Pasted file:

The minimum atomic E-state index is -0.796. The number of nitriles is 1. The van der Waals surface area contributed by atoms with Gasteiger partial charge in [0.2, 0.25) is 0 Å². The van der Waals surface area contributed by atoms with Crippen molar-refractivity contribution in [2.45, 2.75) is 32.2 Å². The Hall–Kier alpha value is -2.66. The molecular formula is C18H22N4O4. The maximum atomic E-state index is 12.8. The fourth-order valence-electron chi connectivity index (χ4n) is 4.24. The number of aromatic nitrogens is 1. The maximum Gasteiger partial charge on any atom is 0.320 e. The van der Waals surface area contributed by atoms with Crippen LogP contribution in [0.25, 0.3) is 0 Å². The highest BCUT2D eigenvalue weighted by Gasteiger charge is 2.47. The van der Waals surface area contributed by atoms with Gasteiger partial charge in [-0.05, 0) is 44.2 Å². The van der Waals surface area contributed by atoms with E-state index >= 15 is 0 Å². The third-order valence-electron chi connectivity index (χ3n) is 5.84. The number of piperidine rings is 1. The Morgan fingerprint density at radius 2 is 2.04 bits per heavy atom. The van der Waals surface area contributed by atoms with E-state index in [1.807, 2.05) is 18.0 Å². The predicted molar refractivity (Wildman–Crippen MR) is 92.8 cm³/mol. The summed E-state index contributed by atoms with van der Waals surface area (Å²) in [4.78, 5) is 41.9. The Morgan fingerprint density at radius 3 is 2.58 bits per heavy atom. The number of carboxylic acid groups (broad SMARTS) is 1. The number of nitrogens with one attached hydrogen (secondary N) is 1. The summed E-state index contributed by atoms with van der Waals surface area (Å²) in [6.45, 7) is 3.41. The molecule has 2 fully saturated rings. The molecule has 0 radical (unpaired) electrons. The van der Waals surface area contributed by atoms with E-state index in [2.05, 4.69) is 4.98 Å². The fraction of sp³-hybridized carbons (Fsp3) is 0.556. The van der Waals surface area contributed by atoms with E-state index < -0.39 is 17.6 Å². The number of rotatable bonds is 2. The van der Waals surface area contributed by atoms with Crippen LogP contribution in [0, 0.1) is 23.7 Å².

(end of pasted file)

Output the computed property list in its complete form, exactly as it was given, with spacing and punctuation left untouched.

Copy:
The minimum atomic E-state index is -0.796. The number of nitriles is 1. The van der Waals surface area contributed by atoms with Gasteiger partial charge in [0.2, 0.25) is 0 Å². The van der Waals surface area contributed by atoms with Crippen molar-refractivity contribution in [2.45, 2.75) is 32.2 Å². The Hall–Kier alpha value is -2.66. The molecular formula is C18H22N4O4. The maximum atomic E-state index is 12.8. The fourth-order valence-electron chi connectivity index (χ4n) is 4.24. The number of aromatic nitrogens is 1. The maximum Gasteiger partial charge on any atom is 0.320 e. The van der Waals surface area contributed by atoms with Crippen LogP contribution in [0.25, 0.3) is 0 Å². The highest BCUT2D eigenvalue weighted by Gasteiger charge is 2.47. The van der Waals surface area contributed by atoms with Gasteiger partial charge in [-0.05, 0) is 44.2 Å². The van der Waals surface area contributed by atoms with E-state index >= 15 is 0 Å². The third-order valence-electron chi connectivity index (χ3n) is 5.84. The number of piperidine rings is 1. The Morgan fingerprint density at radius 2 is 2.04 bits per heavy atom. The van der Waals surface area contributed by atoms with E-state index in [1.807, 2.05) is 18.0 Å². The predicted molar refractivity (Wildman–Crippen MR) is 92.8 cm³/mol. The summed E-state index contributed by atoms with van der Waals surface area (Å²) in [4.78, 5) is 41.9. The Morgan fingerprint density at radius 3 is 2.58 bits per heavy atom. The number of carboxylic acid groups (broad SMARTS) is 1. The number of nitrogens with one attached hydrogen (secondary N) is 1. The summed E-state index contributed by atoms with van der Waals surface area (Å²) in [6.45, 7) is 3.41. The molecule has 2 fully saturated rings. The molecule has 0 radical (unpaired) electrons. The van der Waals surface area contributed by atoms with E-state index in [2.05, 4.69) is 4.98 Å². The fraction of sp³-hybridized carbons (Fsp3) is 0.556. The van der Waals surface area contributed by atoms with E-state index < -0.39 is 17.6 Å². The number of rotatable bonds is 2. The van der Waals surface area contributed by atoms with Crippen LogP contribution in [0, 0.1) is 23.7 Å².